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Yajnopavita: The Sacred Thread in Hinduism

Known as Yajnopavita, the sacred thread is a hand-spun cotton thread worn across the chest and resting on one’s left shoulder (the stavya position of the thread) most commonly by the priestly Hindus.  This sacred thread of the Brahmins is made of cotton, that of a Kshatriya of hempen threads and that of a Vaisya of woollen threads.

The sacred thread finds its origins in the Vedic rites, as a garment worn during the rituals. This is perhaps the reason why the first time it is worn (during a Upanayana ceremony), it is attached to a piece of skin (known as krishajina). In today’s Hindu society, the sacred thread symbolizes the ancient history of the custom as well as the caste (Varna) of the person wearing it.

Wearing the Thread the First Time

Wearing of the yajnopavita for the first time involves teaching the young boy (known as vatu or understudy) the sacred Gayatri mantram and providing a three-threaded yajnopavita.

Boy Becomes Man — The Hindu Ordaining Ceremony

Brahmin’s mark this transition with the “Upanayanam Samskara” (the sacred thread ceremony) and is usually performed between the ages of seven and fourteen. If, for some reason, it has not been done during this age period, then it needs to be completed before he gets married. This ceremony is a very ancient one. So long the boy does not wear the janeo or the sacred thread, he could not be reckoned among the “Dvija” (twice born).

The janeo thread is not only worn by the brahmins but also by Kshatriyas and by Vaishyas. If a Brahmin wishes to become learned in the Vedas, he should wear the janeo at the age of 5 years; if a Kshatriya wishes to gain strength, he should wear the thread at 6, and for a Vaishya, if he wishes for success, he should wear the Janeu at the age of 8.

After the man is married, the three-threaded yajnopavita is replaced by a six-threaded one, symbolic of the additional responsibility.

Typically women do not wear the yajnopavita (although they may wear other sacred threads). However, practitioners of Arya Samaj philosophies practice equalities of same sex and perform all rituals for both the sexes.

Meaning of the Three Strands of the Janeu

The janeu thread used by the Brahmins consists of three strands. There are various interpretations of the three strands of the janeo.

These are as follows :
The three strands symbolizes the Hindu trinity-Shiva, Vishnu and Brahma.
Some symbolizes with Mahasarasvati, Mahalakshmi and Mahakali.

Some interpret with past, present and the future.

  • The three qualities- sattva, rajas and tamas.
  • The three states- wakefulness, dream and deep sleep.
  • The three dimensions- Heaven (swarga), Earth (mrityuloka) and nether regions(pataloka).
  • The most important of all is-ida, pingala and susumna nadi, through which the kundalini energy manifests as prana and consciousness.

Three debts:

The three strands sometimes symbolize three debts (ऋण, rin) that must never be forgotten:

  • the debt to one’s teachers (गुरु ऋण, guru rin), i.e. those who have taught the wearer;
  • the debt to one’s parents and ancestors (पितृ ऋण, pitr rin), i.e. those who have nurtured the wearer and made possible his existence;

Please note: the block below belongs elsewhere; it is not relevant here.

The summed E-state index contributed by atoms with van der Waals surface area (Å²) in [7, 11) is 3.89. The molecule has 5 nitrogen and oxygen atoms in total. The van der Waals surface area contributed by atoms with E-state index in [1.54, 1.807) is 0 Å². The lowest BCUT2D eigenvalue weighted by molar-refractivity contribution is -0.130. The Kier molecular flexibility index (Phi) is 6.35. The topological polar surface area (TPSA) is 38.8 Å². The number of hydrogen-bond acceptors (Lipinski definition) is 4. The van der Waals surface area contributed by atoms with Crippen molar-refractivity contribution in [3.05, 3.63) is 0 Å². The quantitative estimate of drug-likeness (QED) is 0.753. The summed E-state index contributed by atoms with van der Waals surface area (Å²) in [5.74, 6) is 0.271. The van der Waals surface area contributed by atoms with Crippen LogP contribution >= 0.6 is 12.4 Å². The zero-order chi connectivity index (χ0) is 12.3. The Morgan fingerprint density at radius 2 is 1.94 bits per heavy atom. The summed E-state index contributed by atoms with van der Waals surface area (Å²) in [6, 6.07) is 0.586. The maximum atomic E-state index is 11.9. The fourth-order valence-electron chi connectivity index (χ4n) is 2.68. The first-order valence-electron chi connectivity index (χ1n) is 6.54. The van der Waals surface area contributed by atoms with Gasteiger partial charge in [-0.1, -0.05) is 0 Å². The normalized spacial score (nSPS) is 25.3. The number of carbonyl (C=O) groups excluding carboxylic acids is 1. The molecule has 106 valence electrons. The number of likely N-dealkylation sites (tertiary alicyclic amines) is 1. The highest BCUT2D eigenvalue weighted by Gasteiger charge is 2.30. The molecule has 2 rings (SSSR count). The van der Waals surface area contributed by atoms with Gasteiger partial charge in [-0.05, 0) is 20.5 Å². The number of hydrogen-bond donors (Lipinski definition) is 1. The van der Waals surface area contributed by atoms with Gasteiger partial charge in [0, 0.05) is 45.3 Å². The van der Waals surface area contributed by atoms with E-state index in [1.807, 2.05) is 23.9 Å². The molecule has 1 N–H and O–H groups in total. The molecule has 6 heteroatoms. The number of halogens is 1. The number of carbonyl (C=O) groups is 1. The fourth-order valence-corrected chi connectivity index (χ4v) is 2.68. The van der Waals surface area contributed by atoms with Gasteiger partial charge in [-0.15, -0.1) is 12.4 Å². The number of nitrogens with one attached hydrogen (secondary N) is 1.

• the debt to the sages/scholars (ऋषि ऋण, rishi rin), i.e. those who discovered knowledge, both spiritual and secular, over the ages, which now enriches the wearer’s life.

In some versions, the debt to the sages is replaced with debt to God (देव ऋण, dev rin). Upon marriage, sometimes the number of strands increases to six, because the man is expected to assume the debts of his wife as well.

Different Methods of Wearing the Thread 

There are different methods of wearing the Sacred Thread at different occasions. For example :

  • While performing an auspicious ceremony one should be Upaviti that is, the Sacred Thread should hang from his left shoulder.
  • While performing an inauspicious ceremony one should be Prachnaviti, that is, the Sacred Thread should hang from the right shoulder.
  • At times he is called Niviti when the Sacred Thread is worn round the neck like a garland.
  • The thread should be lifted and the upper part should be put behind ears when a person goes for his daily ablutions or doing impure tasks.
  • Both males and females can wear the thread. However, the woman should wear it on the neck. Otherwise, she may wrap it on a naariyal (brown coconut), and place it in worship place.
  • After a birth or death in the family, it should be taken out and then a new thread should be worn 15 days after the event.
  • Old, or broken thread should be replaced etc.

The Thread Changing Festival :

A full-moon day of the year is observed by those who wear the sacred thread (typically brahmins and followers of Arya Samaj) as a day of spiritual renewal and the thread the ritually replaced by new one.

When on one’s shoulder, it it the person’s responsibility to keep the thread clean (washing every time one takes a bath) and honor it.

Stavyam and Apastavyam :

There are essentially two positions of the thread on a person. The Stavya position, is the default one, is when the thread us hanging from left shoulder. If you study most Hindu idols of worship you will notice this position of the thread.

The opposite position, hanging from the right shoulder is called the exceptional position and is used during funerals and when answering nature’s calls.

~ Dinesh Parikh